We found another batch of swallowtail caterpillars, both of which are now chrysalis. Saturday night I made a sorrel tart. The sorrel, straight from the garden to the kitchen, had lots and lots of little snails which I collected in a jar. I told M we weren't going to keep them, but they're still in the jar on her work table (aka the den coffee table). I'm thinking we could become Matthews, NC's first escargot farmers.  



The pitter patter of progress

Look! Just for you I created a fun survey where you can tell me which type of column you'd like to see on our house.(Woo hoo! Lucky you!!)

Create your free online surveys with SurveyMonkey, the world's leading questionnaire tool.

Though I'm not sure this picture says a lot, compare and contrast with this one and see all the work we've done.


Mabel went to Nana's and Paw Paw's so I thought we'd spend the weekend solely working on the columns, getting the project finished. There are, with us at least, certain methods to our DIY madness and sometimes we have to be honest with ourselves about these projects. Money is limited, and it is the facet we most often have to remember.

Despite my hope for a big unveil this morning, we had a budget set aside of less than $80. Most of that ended up going into reciprocating saw blades. We bought a $20 one meant for cutting iron which turned out to be overkill; a $3 blade for thick metal was actually the blade we needed. When you're talking about an $80 project, $23 takes a big cut (no pun intended). It didn't leave us enough to get the wood for the facade of the columns, and we decided to wait to get that wood anyway. For a nominally larger cost, we can get a higher grade board from a local lumber yard rather than from the big box store. A higher grade board will mean less knots and mars, making the finished column smoother and much prettier.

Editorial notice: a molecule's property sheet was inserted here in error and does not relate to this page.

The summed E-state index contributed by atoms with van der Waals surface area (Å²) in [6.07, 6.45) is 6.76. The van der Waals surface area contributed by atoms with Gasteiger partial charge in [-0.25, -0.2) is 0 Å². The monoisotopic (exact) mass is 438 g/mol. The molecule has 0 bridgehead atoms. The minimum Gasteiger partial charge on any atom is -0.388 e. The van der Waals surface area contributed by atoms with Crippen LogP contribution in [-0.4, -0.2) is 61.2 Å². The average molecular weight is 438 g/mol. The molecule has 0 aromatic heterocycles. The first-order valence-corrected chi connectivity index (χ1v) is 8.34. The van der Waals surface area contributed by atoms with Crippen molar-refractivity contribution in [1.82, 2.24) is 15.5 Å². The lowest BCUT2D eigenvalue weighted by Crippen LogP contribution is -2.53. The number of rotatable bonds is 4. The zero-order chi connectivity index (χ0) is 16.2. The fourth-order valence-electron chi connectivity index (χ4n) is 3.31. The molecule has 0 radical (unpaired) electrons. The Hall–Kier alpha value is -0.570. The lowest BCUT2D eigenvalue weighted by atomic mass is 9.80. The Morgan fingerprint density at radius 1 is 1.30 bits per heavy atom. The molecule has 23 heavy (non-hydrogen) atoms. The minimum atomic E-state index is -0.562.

This coming weekend we'll both have paychecks to dole out for the finishing wood and trim, so until then our yard will remain (as one friend deftly put it) one trampoline shy of redneck gold. All of that is to give a glimpse inside how our renovations work: with time, ingenuity, and a little bit of spending money. Oh, and a generous Nana to keep the little one distracted and happy all weekend--essential to success.

It took an entire day to get the iron work down and the 4 x 4 (actually 2 2x4s laminated and screwed together) cores for the new columns up. That "entire workday" happened on Saturday, after I spent 6 hours volunteering at the community garden. My body still hurts.

On Sunday Charlie mended the fence while I built a small retaining wall from some 4 x 4s we had on hand. Having the dogs in the fenced area most of the time, they've created paths where they run laps around the perimeter of the space. That path, even on a gently sloping hill, has created an erosion problem which, in turn, created soil build up around the fence at the bottom of the hill. The soil build up pushed the fence every which way, making it lean and wobble. Once again the fence is perpendicular to the ground and we're already seeing and hearing the pitter patter of progress.